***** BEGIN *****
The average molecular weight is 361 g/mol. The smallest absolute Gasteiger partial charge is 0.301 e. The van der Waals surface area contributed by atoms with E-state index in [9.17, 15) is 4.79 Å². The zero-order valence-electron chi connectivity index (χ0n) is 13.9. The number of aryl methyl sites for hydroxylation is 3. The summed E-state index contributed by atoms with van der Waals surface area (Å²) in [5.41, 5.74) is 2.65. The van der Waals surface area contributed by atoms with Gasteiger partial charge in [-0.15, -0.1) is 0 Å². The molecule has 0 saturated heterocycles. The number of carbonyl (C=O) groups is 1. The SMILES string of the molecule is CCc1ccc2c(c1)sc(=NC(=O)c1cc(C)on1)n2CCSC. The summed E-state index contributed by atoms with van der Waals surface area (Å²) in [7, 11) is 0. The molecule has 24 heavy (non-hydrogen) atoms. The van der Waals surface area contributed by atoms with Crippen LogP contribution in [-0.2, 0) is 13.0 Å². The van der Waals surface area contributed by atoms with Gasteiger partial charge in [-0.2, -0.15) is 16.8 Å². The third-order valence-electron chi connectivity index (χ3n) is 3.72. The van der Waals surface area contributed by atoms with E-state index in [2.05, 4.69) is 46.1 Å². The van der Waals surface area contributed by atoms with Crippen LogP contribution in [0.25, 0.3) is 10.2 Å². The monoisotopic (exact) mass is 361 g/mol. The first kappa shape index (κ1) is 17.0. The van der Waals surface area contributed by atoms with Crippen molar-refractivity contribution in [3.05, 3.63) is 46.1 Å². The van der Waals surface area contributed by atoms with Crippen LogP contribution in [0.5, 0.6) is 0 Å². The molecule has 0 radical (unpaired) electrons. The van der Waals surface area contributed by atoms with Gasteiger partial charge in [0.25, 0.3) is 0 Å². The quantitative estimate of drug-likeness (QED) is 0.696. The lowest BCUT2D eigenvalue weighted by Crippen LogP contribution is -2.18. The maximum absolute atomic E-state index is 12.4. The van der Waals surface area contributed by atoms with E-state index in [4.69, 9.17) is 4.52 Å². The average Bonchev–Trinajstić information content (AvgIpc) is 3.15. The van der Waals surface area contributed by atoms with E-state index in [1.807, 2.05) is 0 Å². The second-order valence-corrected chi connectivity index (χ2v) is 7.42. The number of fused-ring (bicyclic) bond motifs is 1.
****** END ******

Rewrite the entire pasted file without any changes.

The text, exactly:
The average molecular weight is 361 g/mol. The smallest absolute Gasteiger partial charge is 0.301 e. The van der Waals surface area contributed by atoms with E-state index in [9.17, 15) is 4.79 Å². The zero-order valence-electron chi connectivity index (χ0n) is 13.9. The number of aryl methyl sites for hydroxylation is 3. The summed E-state index contributed by atoms with van der Waals surface area (Å²) in [5.41, 5.74) is 2.65. The van der Waals surface area contributed by atoms with Gasteiger partial charge in [-0.15, -0.1) is 0 Å². The molecule has 0 saturated heterocycles. The number of carbonyl (C=O) groups is 1. The SMILES string of the molecule is CCc1ccc2c(c1)sc(=NC(=O)c1cc(C)on1)n2CCSC. The summed E-state index contributed by atoms with van der Waals surface area (Å²) in [7, 11) is 0. The molecule has 24 heavy (non-hydrogen) atoms. The van der Waals surface area contributed by atoms with Crippen LogP contribution in [-0.2, 0) is 13.0 Å². The van der Waals surface area contributed by atoms with Gasteiger partial charge in [-0.2, -0.15) is 16.8 Å². The third-order valence-electron chi connectivity index (χ3n) is 3.72. The van der Waals surface area contributed by atoms with E-state index in [2.05, 4.69) is 46.1 Å². The van der Waals surface area contributed by atoms with Crippen LogP contribution in [0.25, 0.3) is 10.2 Å². The monoisotopic (exact) mass is 361 g/mol. The first kappa shape index (κ1) is 17.0. The van der Waals surface area contributed by atoms with Crippen molar-refractivity contribution in [3.05, 3.63) is 46.1 Å². The van der Waals surface area contributed by atoms with Crippen LogP contribution in [0.5, 0.6) is 0 Å². The molecule has 0 radical (unpaired) electrons. The van der Waals surface area contributed by atoms with Gasteiger partial charge in [0.25, 0.3) is 0 Å². The quantitative estimate of drug-likeness (QED) is 0.696. The lowest BCUT2D eigenvalue weighted by Crippen LogP contribution is -2.18. The maximum absolute atomic E-state index is 12.4. The van der Waals surface area contributed by atoms with E-state index in [4.69, 9.17) is 4.52 Å². The average Bonchev–Trinajstić information content (AvgIpc) is 3.15. The van der Waals surface area contributed by atoms with E-state index in [1.807, 2.05) is 0 Å². The second-order valence-corrected chi connectivity index (χ2v) is 7.42. The number of fused-ring (bicyclic) bond motifs is 1.